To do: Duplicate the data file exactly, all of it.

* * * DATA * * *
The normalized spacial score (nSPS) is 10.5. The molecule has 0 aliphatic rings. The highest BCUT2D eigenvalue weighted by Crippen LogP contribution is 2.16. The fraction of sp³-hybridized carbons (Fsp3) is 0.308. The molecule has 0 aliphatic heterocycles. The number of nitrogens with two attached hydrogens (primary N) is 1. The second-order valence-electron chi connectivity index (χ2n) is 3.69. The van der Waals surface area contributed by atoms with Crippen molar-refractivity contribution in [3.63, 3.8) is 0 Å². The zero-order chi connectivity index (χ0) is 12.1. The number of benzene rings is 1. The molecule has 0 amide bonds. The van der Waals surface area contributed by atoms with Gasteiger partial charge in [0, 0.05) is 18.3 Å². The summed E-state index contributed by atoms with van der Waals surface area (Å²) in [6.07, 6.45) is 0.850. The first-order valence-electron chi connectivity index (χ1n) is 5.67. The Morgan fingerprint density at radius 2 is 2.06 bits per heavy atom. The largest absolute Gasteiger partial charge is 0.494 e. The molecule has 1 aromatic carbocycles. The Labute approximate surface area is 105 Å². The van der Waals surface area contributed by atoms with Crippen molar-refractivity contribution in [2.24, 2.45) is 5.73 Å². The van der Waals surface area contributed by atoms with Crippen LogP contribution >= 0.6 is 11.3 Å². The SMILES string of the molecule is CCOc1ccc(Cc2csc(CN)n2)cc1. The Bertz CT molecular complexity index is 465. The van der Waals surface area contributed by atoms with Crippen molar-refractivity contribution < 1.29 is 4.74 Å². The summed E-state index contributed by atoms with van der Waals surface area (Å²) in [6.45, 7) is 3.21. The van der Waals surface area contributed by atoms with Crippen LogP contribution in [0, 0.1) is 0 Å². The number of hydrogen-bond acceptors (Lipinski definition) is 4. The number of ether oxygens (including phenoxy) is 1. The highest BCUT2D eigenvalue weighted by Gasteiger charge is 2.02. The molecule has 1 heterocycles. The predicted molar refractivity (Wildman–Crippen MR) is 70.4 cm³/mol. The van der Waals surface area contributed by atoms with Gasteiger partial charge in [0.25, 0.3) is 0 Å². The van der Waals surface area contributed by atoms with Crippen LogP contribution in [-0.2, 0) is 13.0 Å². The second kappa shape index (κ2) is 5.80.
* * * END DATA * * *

The normalized spacial score (nSPS) is 10.5. The molecule has 0 aliphatic rings. The highest BCUT2D eigenvalue weighted by Crippen LogP contribution is 2.16. The fraction of sp³-hybridized carbons (Fsp3) is 0.308. The molecule has 0 aliphatic heterocycles. The number of nitrogens with two attached hydrogens (primary N) is 1. The second-order valence-electron chi connectivity index (χ2n) is 3.69. The van der Waals surface area contributed by atoms with Crippen molar-refractivity contribution in [3.63, 3.8) is 0 Å². The zero-order chi connectivity index (χ0) is 12.1. The number of benzene rings is 1. The molecule has 0 amide bonds. The van der Waals surface area contributed by atoms with Gasteiger partial charge in [0, 0.05) is 18.3 Å². The summed E-state index contributed by atoms with van der Waals surface area (Å²) in [6.07, 6.45) is 0.850. The first-order valence-electron chi connectivity index (χ1n) is 5.67. The Morgan fingerprint density at radius 2 is 2.06 bits per heavy atom. The largest absolute Gasteiger partial charge is 0.494 e. The molecule has 1 aromatic carbocycles. The Labute approximate surface area is 105 Å². The van der Waals surface area contributed by atoms with Crippen molar-refractivity contribution in [2.24, 2.45) is 5.73 Å². The van der Waals surface area contributed by atoms with Crippen LogP contribution >= 0.6 is 11.3 Å². The SMILES string of the molecule is CCOc1ccc(Cc2csc(CN)n2)cc1. The Bertz CT molecular complexity index is 465. The van der Waals surface area contributed by atoms with Crippen molar-refractivity contribution < 1.29 is 4.74 Å². The summed E-state index contributed by atoms with van der Waals surface area (Å²) in [6.45, 7) is 3.21. The van der Waals surface area contributed by atoms with Crippen LogP contribution in [0, 0.1) is 0 Å². The number of hydrogen-bond acceptors (Lipinski definition) is 4. The number of ether oxygens (including phenoxy) is 1. The highest BCUT2D eigenvalue weighted by Gasteiger charge is 2.02. The molecule has 1 heterocycles. The predicted molar refractivity (Wildman–Crippen MR) is 70.4 cm³/mol. The van der Waals surface area contributed by atoms with Gasteiger partial charge in [0.25, 0.3) is 0 Å². The van der Waals surface area contributed by atoms with Crippen LogP contribution in [-0.2, 0) is 13.0 Å². The second kappa shape index (κ2) is 5.80.